As for the idea that reaching out to Set will cause a bunch of chaotic shit to happen in your life… Well I’ve been worshiping Him for more than 24 years now, and it has never caused my life to fall apart. In fact, my life has only become more *organized* and *secure* since I first met Him at age 14. Besides, chaotic things will happen to us no matter WHAT we do. They will happen whether we pray to Set or not. They will even happen if we pray to someone else, or if we pray to no one at all. Worshiping Set does not increase anyone’s chances of having chaotic things happen to them; it also doesn’t PREVENT such things from happening, either. But let me tell you, it sure does help to have the Red Lord in your corner during a crisis. Setians do not thrive on chaos; we thrive on SET, who helps us PERSEVERE against chaos. 

One other idea I find super annoying is this notion that Setians are supposed to be having intense paranormal experiences all the time, like on a near-daily basis or something. Ghosts, visions, and prophetic dreams are actually just as rare for me as they are for most other people. I suspect this is true of most other Setians, as well.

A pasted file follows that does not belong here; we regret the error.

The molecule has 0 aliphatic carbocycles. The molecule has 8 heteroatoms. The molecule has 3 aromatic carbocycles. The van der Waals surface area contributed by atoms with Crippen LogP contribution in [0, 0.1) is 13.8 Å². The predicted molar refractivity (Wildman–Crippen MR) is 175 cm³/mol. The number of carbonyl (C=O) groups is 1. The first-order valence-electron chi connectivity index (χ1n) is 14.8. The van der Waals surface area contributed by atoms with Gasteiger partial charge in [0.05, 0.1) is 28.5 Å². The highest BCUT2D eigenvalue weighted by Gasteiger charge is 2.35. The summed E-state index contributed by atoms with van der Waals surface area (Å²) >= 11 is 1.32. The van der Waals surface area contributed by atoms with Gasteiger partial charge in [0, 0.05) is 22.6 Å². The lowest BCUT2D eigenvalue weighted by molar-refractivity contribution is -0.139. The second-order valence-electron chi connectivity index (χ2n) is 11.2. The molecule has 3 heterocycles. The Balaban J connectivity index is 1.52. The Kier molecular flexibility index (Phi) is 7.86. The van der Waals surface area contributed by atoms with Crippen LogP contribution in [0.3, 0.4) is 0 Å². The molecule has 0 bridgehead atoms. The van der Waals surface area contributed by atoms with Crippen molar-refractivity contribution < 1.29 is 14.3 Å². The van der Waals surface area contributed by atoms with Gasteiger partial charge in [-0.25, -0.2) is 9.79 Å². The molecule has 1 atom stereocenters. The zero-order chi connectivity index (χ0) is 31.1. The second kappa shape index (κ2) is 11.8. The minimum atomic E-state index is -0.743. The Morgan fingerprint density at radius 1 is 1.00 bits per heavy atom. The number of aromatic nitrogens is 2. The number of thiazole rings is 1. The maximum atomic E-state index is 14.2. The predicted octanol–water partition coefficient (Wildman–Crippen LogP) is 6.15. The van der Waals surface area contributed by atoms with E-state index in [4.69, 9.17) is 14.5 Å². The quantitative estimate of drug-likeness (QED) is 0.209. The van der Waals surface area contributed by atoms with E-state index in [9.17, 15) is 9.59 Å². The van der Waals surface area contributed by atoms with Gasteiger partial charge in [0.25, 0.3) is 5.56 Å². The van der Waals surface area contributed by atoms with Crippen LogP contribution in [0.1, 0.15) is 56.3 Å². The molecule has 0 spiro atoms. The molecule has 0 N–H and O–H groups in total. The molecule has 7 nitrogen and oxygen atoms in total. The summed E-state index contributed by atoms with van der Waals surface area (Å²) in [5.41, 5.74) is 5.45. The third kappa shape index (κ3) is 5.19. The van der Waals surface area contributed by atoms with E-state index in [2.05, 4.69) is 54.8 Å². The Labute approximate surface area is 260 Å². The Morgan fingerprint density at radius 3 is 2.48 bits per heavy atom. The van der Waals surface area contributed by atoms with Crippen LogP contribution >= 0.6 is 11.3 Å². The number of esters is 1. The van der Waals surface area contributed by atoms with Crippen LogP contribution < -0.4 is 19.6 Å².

You don’t have to be a psychic or a ghosthunter to be Setian. Hell, some people don’t even need rituals. Maybe you just don’t “feel right” going through the motions for whatever reason. Maybe you feel more comfortable just meditating, or trying something different. As long as you have Set in your heart, you’re Setian enough by my standards. If people can still be Christian without going to church every Sunday, you can still be Setian without keeping any shrines or casting any spells. We each get to walk with Big Red in our own way.